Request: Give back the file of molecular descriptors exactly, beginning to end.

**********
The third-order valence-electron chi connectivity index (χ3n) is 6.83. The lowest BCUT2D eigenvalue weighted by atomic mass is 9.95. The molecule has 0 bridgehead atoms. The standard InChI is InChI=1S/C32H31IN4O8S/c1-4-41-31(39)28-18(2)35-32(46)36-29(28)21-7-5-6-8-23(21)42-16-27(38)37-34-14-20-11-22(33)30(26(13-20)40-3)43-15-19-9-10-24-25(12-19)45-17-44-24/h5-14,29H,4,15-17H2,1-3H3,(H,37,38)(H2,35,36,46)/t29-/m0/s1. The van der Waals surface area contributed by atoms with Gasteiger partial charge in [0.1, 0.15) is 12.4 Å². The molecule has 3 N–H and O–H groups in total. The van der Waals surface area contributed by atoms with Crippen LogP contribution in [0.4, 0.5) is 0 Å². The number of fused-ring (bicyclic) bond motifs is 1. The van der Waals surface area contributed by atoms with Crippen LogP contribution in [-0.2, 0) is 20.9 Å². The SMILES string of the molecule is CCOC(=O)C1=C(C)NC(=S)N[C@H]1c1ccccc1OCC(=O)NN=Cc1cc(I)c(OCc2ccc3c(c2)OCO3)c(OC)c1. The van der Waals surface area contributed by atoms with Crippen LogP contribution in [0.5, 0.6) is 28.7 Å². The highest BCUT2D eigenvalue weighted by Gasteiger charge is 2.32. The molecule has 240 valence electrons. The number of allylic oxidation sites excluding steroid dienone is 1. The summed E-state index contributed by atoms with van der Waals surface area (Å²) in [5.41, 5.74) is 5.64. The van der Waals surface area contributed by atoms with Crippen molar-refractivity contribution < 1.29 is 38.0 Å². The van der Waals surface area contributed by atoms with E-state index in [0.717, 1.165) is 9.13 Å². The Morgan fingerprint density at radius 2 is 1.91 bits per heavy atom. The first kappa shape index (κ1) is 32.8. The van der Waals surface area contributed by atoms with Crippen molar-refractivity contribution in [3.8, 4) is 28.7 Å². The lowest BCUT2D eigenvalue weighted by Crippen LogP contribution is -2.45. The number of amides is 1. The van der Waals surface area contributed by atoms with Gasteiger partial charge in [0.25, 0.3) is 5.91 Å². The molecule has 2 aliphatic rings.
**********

The third-order valence-electron chi connectivity index (χ3n) is 6.83. The lowest BCUT2D eigenvalue weighted by atomic mass is 9.95. The molecule has 0 bridgehead atoms. The standard InChI is InChI=1S/C32H31IN4O8S/c1-4-41-31(39)28-18(2)35-32(46)36-29(28)21-7-5-6-8-23(21)42-16-27(38)37-34-14-20-11-22(33)30(26(13-20)40-3)43-15-19-9-10-24-25(12-19)45-17-44-24/h5-14,29H,4,15-17H2,1-3H3,(H,37,38)(H2,35,36,46)/t29-/m0/s1. The van der Waals surface area contributed by atoms with Gasteiger partial charge in [0.1, 0.15) is 12.4 Å². The molecule has 3 N–H and O–H groups in total. The van der Waals surface area contributed by atoms with Crippen LogP contribution in [0.4, 0.5) is 0 Å². The number of fused-ring (bicyclic) bond motifs is 1. The van der Waals surface area contributed by atoms with Crippen LogP contribution in [-0.2, 0) is 20.9 Å². The SMILES string of the molecule is CCOC(=O)C1=C(C)NC(=S)N[C@H]1c1ccccc1OCC(=O)NN=Cc1cc(I)c(OCc2ccc3c(c2)OCO3)c(OC)c1. The van der Waals surface area contributed by atoms with Crippen LogP contribution in [0.5, 0.6) is 28.7 Å². The highest BCUT2D eigenvalue weighted by Gasteiger charge is 2.32. The molecule has 240 valence electrons. The number of allylic oxidation sites excluding steroid dienone is 1. The summed E-state index contributed by atoms with van der Waals surface area (Å²) in [5.41, 5.74) is 5.64. The van der Waals surface area contributed by atoms with Crippen molar-refractivity contribution < 1.29 is 38.0 Å². The van der Waals surface area contributed by atoms with E-state index in [0.717, 1.165) is 9.13 Å². The Morgan fingerprint density at radius 2 is 1.91 bits per heavy atom. The first kappa shape index (κ1) is 32.8. The van der Waals surface area contributed by atoms with Crippen molar-refractivity contribution in [3.8, 4) is 28.7 Å². The lowest BCUT2D eigenvalue weighted by Crippen LogP contribution is -2.45. The number of amides is 1. The van der Waals surface area contributed by atoms with Gasteiger partial charge in [0.25, 0.3) is 5.91 Å². The molecule has 2 aliphatic rings.